March 12, 2016 at 07:23 AM · I was taught 2nd position before 3rd (1,2,3,4, 4, 5..., half position somewhere in between), which is probably why I feel fairly comfortble with 2nd position.

"Sometimes a violinist will depend on touching the violin’s shoulder when shifting to third position."

This was something my new teacher eradicated almost immediately as a bad habit.

March 12, 2016 at 02:01 PM · I find 2nd harder than 4th...and I'm working to improve on both...

I think I'm getting there...

And I do wish I had all this in place while I was still a child and not overthinking everything!

Great article!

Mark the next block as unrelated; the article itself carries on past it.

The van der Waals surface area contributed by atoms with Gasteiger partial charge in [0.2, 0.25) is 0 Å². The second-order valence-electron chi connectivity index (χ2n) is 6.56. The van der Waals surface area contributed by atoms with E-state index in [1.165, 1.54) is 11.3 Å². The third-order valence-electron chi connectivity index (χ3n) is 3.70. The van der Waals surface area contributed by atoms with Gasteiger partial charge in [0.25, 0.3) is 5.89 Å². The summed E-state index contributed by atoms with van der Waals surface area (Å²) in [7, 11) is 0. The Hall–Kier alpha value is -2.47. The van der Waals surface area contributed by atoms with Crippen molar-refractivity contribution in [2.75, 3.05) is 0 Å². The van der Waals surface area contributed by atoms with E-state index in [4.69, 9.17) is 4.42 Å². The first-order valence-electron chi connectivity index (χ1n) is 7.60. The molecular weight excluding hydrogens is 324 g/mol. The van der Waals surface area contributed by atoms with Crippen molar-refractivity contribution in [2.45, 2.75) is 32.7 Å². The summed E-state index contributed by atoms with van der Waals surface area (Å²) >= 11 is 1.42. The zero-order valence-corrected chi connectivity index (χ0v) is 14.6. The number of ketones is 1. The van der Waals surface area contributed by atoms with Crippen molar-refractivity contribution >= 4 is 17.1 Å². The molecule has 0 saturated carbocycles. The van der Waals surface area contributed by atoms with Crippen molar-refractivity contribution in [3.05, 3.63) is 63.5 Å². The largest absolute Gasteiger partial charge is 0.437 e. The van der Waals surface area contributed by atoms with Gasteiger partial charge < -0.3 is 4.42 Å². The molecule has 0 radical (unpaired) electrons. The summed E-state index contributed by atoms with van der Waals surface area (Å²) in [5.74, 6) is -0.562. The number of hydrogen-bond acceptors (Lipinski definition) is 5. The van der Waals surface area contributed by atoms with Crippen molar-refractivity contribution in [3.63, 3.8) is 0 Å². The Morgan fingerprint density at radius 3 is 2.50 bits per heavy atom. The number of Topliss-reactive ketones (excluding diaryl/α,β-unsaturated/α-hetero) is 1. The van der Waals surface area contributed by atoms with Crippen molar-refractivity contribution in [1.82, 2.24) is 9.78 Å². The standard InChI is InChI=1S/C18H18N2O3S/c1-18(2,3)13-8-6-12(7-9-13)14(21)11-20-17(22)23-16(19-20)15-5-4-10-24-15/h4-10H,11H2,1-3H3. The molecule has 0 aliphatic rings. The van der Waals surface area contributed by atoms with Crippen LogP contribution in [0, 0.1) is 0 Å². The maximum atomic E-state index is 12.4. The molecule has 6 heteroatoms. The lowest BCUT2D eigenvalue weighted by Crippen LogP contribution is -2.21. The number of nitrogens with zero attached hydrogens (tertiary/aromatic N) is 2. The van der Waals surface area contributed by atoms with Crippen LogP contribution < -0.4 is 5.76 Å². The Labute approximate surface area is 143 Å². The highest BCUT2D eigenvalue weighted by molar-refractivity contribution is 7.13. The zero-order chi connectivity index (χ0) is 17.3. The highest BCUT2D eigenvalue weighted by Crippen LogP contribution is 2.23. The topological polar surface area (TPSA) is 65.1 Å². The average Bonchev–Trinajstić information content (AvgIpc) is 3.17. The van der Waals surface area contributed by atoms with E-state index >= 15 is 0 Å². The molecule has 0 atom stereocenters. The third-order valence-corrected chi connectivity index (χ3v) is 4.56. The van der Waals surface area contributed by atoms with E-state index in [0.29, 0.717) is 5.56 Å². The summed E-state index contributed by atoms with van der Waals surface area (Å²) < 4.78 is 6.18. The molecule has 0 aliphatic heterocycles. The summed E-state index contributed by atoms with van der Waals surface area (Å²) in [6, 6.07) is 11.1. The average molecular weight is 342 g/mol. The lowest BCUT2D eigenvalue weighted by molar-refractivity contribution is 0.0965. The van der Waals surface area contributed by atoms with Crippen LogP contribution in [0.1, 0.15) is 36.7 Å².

March 12, 2016 at 04:20 PM · Get out of the way of the muscles and ears. Let them run

the show. They know how to work together. Trust them.

Don't look.

The eyes have their own ideas - at best, a waste of time - often,

counter-productive.

Get out of the way of the muscles and ears.

March 12, 2016 at 05:28 PM · Buri suggested the challenge of playing Kreutzer No. 2 entirely in second position. I took him up on it and it was very enlightening. It's brain-training, like every new or new-ish thing in violin study. Some of the early Kayser studies would be good too, as Jesus Florido suggested, as they are in even less friendly keys than K2. There is only one note toward the end of K2 that needs a fourth finger extension, so it's a good fit, but there are some awkward string crossings that make for good practice.